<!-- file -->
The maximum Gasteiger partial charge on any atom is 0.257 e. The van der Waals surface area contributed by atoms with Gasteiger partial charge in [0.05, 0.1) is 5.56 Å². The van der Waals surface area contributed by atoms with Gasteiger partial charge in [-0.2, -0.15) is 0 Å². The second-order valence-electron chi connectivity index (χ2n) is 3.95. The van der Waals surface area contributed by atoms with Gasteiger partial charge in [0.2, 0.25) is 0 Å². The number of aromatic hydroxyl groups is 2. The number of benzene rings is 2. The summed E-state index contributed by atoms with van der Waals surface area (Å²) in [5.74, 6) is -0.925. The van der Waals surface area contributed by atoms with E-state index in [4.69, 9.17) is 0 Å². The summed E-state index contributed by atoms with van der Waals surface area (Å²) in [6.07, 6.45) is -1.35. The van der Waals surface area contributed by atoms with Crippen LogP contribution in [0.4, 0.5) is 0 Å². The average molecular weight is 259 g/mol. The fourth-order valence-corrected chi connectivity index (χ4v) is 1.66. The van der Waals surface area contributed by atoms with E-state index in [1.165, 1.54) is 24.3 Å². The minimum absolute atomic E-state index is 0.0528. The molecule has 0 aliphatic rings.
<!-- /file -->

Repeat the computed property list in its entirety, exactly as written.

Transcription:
The maximum Gasteiger partial charge on any atom is 0.257 e. The van der Waals surface area contributed by atoms with Gasteiger partial charge in [0.05, 0.1) is 5.56 Å². The van der Waals surface area contributed by atoms with Gasteiger partial charge in [-0.2, -0.15) is 0 Å². The second-order valence-electron chi connectivity index (χ2n) is 3.95. The van der Waals surface area contributed by atoms with Gasteiger partial charge in [0.2, 0.25) is 0 Å². The number of aromatic hydroxyl groups is 2. The number of benzene rings is 2. The summed E-state index contributed by atoms with van der Waals surface area (Å²) in [5.74, 6) is -0.925. The van der Waals surface area contributed by atoms with E-state index in [4.69, 9.17) is 0 Å². The summed E-state index contributed by atoms with van der Waals surface area (Å²) in [6.07, 6.45) is -1.35. The van der Waals surface area contributed by atoms with Crippen LogP contribution in [0.4, 0.5) is 0 Å². The average molecular weight is 259 g/mol. The fourth-order valence-corrected chi connectivity index (χ4v) is 1.66. The van der Waals surface area contributed by atoms with E-state index in [1.165, 1.54) is 24.3 Å². The minimum absolute atomic E-state index is 0.0528. The molecule has 0 aliphatic rings.